In contrast with several quantum physical systems being studied today, a photon has the potential to carry a vast amount of information in its spatial and temporal structure. More importantly, recent years have seen the development of techniques that allow one to precisely manipulate these photonic degrees of freedom and generate extremely large quantum states of light in the laboratory. Increasing the complexity of such states has the potential to enable high-capacity, ultra-secure quantum information networks in the future, while also allowing us to address fundamental questions in quantum mechanics, such as how macroscopic an entangled quantum state can be.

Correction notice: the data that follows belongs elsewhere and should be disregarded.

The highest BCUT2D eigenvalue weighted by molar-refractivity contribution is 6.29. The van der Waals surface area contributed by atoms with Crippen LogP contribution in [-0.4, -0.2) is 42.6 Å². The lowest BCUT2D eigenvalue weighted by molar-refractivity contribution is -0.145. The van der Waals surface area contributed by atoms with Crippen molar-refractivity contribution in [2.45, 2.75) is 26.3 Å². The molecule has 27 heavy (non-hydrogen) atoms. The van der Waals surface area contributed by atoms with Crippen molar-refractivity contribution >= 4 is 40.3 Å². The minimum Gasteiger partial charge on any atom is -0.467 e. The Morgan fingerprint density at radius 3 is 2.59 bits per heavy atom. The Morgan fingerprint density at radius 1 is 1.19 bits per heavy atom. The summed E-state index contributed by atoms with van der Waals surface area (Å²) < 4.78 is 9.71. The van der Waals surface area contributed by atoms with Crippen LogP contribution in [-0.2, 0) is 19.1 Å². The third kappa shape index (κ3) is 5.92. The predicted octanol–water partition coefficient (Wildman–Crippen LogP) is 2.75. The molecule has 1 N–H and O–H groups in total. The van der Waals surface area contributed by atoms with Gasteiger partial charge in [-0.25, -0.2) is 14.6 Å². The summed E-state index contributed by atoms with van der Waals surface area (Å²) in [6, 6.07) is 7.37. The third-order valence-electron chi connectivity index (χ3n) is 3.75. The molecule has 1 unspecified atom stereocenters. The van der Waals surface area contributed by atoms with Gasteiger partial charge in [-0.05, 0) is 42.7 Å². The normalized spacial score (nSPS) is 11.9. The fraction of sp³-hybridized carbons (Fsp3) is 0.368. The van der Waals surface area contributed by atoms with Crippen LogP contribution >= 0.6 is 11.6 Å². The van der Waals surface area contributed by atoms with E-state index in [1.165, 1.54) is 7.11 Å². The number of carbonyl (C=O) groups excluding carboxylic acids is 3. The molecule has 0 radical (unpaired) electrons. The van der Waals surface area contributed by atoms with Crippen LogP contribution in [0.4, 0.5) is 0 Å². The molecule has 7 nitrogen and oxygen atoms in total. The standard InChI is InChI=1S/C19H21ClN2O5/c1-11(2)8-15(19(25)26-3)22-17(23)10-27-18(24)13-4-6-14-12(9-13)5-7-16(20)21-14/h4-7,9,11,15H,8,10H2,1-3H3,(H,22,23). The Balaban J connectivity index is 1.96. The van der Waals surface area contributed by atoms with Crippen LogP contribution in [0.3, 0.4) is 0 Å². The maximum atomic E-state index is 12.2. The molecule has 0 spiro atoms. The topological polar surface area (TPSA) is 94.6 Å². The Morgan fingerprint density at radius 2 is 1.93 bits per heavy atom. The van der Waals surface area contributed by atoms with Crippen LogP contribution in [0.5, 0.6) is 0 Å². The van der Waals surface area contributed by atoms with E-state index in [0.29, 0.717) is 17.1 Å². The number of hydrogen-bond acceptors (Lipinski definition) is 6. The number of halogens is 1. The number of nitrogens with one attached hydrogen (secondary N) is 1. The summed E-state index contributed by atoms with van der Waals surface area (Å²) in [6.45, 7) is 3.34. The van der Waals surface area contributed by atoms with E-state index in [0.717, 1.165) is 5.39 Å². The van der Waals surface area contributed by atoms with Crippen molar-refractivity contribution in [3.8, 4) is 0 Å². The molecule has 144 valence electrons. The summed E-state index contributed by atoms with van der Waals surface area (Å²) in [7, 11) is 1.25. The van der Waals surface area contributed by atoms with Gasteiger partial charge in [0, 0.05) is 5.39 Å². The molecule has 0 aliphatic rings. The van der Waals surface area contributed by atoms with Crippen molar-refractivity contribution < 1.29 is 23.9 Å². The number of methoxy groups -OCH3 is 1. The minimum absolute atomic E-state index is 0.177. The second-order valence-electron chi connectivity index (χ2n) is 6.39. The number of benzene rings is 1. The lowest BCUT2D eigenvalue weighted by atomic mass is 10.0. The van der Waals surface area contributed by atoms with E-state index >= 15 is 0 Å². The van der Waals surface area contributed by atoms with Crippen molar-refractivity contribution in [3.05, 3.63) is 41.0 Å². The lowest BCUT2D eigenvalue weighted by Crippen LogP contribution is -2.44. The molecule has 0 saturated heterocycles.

Recently, members of our group in collaboration with the Zeilinger group demonstrated the first multi-photon entangled states in dimension greater than two . In general, we have extensive collaborations with the groups of Nicolas Gisin in Geneva (see e.g. ) and Anton Zeilinger at the IQOQI Vienna (see e.g. also ). While the creation of such states already presents a significant experimental challenge, the precise characterization of their quantum properties such as entanglement is also considerably hard. For example, reconstructing an entangled state of three qutrits requires thousands of projective measurements in the lab. Given the low count rates that normally plague multi-photon experiments, this procedure can take up to several months!
We are interested in developing techniques for efficiently creating complex forms of entanglement in the laboratory, as well as realizing fast and resource-efficient methods for quantifying the entanglement in such states. This will allow the practical application of these states in quantum information protocols such as quantum communication and simulation.
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